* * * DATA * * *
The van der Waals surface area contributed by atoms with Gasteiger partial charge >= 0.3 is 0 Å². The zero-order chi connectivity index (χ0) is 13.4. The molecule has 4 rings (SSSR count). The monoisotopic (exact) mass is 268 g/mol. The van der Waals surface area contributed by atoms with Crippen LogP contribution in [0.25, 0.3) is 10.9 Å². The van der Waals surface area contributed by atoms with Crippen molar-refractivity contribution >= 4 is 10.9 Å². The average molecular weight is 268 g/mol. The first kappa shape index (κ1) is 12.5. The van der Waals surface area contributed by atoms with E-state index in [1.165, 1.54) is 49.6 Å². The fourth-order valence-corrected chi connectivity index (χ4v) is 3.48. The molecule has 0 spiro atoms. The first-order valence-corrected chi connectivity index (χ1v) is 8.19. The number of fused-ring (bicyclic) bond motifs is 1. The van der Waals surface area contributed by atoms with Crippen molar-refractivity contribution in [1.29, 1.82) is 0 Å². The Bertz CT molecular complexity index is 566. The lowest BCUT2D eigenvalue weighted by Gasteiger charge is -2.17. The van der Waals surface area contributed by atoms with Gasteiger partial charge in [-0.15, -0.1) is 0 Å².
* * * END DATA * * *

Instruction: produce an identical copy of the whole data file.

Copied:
The van der Waals surface area contributed by atoms with Gasteiger partial charge >= 0.3 is 0 Å². The zero-order chi connectivity index (χ0) is 13.4. The molecule has 4 rings (SSSR count). The monoisotopic (exact) mass is 268 g/mol. The van der Waals surface area contributed by atoms with Crippen LogP contribution in [0.25, 0.3) is 10.9 Å². The van der Waals surface area contributed by atoms with Crippen molar-refractivity contribution >= 4 is 10.9 Å². The average molecular weight is 268 g/mol. The first kappa shape index (κ1) is 12.5. The van der Waals surface area contributed by atoms with E-state index in [1.165, 1.54) is 49.6 Å². The fourth-order valence-corrected chi connectivity index (χ4v) is 3.48. The molecule has 0 spiro atoms. The first-order valence-corrected chi connectivity index (χ1v) is 8.19. The number of fused-ring (bicyclic) bond motifs is 1. The van der Waals surface area contributed by atoms with Crippen molar-refractivity contribution in [1.29, 1.82) is 0 Å². The Bertz CT molecular complexity index is 566. The lowest BCUT2D eigenvalue weighted by Gasteiger charge is -2.17. The van der Waals surface area contributed by atoms with Gasteiger partial charge in [-0.15, -0.1) is 0 Å².